The Mt. Gox bitcoin exchange, which last week sought bankruptcy protection in Japan, opened a helpline for anxious customers yesterday after unveiling a massive loss in what it called theft through hacking.
The company said yesterday that it was looking into a criminal complaint.
Mt. Gox’s chief Mark Karpeles posted the announcement on the company Web site yesterday, outlining the events that resulted in insolvency and saying there was “high probability” theft was behind the disappearance of bitcoins.
He said a huge number of transactions must be investigated, but efforts are underway to bring Mt. Gox back into business to repay its debts.
The troubled exchange filed for protection with the Tokyo District Court on Friday, admitting that it had lost nearly half a billion US dollars worth of the digital currency.
The call center will respond to “all inquiries to Mt. Gox,” the Tokyo-based firm said on its Web site. “An overview of the situation should be published here shortly.”
A company lawyer said 750,000 customer bitcoins had gone missing, along with Mt. Gox’s own store of the currency, which she said was about 100,000 units.
That number of bitcoins would be worth about US$477 million, calculated against the price on the Coindesk exchange at 3am GMT yesterday.
Mt. Gox CEO Mark Karpeles, who had not been seen in public for several days, re-emerged at a news conference on Friday to reveal the extent of the disaster and apologize to clients.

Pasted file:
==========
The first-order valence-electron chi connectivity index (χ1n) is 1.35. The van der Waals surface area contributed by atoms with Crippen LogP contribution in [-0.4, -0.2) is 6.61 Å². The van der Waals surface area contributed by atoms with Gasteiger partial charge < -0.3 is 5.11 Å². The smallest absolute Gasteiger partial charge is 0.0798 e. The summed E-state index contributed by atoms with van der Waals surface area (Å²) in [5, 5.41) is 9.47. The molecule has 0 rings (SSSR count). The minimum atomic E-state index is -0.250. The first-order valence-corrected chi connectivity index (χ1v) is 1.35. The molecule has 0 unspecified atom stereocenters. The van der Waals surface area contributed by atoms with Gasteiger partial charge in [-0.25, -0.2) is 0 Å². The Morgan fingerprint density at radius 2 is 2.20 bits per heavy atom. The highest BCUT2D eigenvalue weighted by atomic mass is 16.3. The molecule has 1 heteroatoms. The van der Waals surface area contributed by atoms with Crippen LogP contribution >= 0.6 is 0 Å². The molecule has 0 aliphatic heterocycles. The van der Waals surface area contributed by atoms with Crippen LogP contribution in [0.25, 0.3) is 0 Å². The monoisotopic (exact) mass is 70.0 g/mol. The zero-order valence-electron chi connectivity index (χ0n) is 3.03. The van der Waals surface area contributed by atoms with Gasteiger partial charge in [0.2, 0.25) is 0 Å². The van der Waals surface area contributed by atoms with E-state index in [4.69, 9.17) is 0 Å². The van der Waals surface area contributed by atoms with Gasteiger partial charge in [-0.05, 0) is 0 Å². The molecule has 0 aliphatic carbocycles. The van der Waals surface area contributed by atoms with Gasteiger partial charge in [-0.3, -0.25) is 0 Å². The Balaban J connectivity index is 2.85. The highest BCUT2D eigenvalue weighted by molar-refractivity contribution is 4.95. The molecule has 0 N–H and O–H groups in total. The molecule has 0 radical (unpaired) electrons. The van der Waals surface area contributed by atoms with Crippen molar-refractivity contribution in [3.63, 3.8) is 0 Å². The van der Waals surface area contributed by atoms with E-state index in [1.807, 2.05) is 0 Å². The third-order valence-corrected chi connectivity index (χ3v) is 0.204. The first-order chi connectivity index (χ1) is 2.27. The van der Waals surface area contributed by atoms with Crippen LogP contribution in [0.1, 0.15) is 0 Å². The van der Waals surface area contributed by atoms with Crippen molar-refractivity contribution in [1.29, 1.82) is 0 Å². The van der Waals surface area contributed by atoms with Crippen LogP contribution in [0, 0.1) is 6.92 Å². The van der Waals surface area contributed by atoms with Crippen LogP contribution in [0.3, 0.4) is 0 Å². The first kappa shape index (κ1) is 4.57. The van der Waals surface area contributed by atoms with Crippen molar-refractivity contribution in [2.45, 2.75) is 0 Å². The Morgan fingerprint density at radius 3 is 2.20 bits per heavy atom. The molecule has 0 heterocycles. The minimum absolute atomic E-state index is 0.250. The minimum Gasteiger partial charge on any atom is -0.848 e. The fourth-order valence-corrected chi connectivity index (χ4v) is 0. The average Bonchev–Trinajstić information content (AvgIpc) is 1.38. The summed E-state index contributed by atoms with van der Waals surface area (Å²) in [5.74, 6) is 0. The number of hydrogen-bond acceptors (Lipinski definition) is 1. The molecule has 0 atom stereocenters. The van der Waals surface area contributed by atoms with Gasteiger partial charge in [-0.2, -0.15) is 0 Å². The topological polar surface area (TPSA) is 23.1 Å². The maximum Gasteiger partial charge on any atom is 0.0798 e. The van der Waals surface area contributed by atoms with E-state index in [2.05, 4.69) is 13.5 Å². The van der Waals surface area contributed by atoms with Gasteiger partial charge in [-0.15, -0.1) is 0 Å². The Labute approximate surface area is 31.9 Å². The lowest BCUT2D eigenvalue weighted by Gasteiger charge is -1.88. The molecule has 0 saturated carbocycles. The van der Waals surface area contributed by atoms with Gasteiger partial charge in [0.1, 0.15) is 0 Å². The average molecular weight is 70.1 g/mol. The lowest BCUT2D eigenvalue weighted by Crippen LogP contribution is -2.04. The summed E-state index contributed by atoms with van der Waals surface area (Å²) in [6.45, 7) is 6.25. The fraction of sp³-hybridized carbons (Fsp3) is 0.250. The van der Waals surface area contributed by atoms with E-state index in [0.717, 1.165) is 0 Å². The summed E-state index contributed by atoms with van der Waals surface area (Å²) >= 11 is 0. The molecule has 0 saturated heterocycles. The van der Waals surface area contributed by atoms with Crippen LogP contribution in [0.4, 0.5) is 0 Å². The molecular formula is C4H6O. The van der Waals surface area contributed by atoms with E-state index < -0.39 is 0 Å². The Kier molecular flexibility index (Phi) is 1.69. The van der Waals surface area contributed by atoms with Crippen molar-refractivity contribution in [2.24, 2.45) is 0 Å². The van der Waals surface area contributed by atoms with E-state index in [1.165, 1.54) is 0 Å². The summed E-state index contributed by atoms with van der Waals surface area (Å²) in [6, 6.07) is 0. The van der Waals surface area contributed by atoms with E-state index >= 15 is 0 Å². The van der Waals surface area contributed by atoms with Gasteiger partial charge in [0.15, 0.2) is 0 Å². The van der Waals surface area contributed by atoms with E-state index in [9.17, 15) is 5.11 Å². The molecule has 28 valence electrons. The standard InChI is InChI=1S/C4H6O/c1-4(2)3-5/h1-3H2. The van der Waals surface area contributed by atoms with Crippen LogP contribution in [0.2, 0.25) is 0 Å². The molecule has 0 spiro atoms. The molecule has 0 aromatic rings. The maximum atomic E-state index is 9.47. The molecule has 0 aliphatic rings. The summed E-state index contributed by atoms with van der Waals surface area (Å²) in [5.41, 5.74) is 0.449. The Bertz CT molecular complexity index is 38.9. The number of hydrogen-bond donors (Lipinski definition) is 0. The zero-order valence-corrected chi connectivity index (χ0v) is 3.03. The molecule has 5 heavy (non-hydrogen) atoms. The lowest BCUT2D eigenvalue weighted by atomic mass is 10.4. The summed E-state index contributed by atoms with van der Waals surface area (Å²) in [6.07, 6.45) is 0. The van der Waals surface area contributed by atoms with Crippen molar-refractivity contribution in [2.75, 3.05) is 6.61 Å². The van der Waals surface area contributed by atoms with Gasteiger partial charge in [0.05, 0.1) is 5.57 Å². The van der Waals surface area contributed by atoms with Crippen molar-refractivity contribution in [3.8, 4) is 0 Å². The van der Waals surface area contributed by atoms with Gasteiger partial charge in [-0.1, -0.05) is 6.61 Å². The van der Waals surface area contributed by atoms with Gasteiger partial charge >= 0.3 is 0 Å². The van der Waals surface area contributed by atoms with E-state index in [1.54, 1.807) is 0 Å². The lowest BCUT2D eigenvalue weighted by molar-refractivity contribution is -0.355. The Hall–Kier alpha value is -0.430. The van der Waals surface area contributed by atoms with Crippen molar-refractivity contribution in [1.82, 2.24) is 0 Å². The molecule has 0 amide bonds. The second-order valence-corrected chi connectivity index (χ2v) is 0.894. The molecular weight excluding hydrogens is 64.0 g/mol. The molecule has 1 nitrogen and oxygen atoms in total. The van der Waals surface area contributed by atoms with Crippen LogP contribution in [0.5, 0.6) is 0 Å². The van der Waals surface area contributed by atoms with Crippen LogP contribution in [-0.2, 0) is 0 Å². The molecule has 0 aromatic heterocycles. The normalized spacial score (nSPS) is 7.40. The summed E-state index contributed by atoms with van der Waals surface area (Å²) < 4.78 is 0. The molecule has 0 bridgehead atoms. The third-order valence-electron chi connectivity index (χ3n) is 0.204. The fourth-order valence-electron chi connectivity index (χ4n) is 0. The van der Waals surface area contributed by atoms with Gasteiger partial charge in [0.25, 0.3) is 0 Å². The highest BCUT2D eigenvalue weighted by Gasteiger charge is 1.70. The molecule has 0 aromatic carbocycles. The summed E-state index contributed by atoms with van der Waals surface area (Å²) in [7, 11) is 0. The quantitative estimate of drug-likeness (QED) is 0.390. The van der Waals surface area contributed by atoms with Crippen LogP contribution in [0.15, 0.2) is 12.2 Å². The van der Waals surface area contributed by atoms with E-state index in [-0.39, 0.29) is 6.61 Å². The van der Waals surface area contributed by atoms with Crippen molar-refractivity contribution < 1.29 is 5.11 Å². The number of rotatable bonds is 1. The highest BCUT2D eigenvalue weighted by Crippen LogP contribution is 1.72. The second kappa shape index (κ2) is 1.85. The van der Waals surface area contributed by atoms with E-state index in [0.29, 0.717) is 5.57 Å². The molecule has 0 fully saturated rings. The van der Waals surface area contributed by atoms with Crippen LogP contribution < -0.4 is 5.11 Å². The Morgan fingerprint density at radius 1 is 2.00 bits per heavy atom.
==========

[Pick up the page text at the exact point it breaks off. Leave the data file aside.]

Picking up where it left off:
In the announcement on its Web site, which appeared in Japanese and English, Mt. Gox said the call center on +81-3-4588-3921 will be open weekdays from 1am GMT to 8am GMT.
However, the exchange is finding that some customers dialing in to its new call center are getting lost in translation.
Users of the Reddit social media Web site made posts yesterday complaining of being put on hold and talking to operators who only spoke Japanese.
After about 20 minutes, Bloomberg News was connected to an operator who said there are more than 10 people fielding calls, and some are able to deal with English speakers.
Fewer than 1 percent of the company’s 127,000 creditors are from Japan, Junko Suetomi, a lawyer from Baker & McKenzie who is representing Mt. Gox, told reporters at the Tokyo District Court on Friday.
One bitcoin user, Illinois resident Gregory Greene, last week filed a proposed class-action lawsuit in the US federal court in Chicago, seeking to represent US customers who lost money.
“I’ve got some hold music,” a Reddit user named “willdcc” posted yesterday. “It is quite soothing, but I still want my money back.”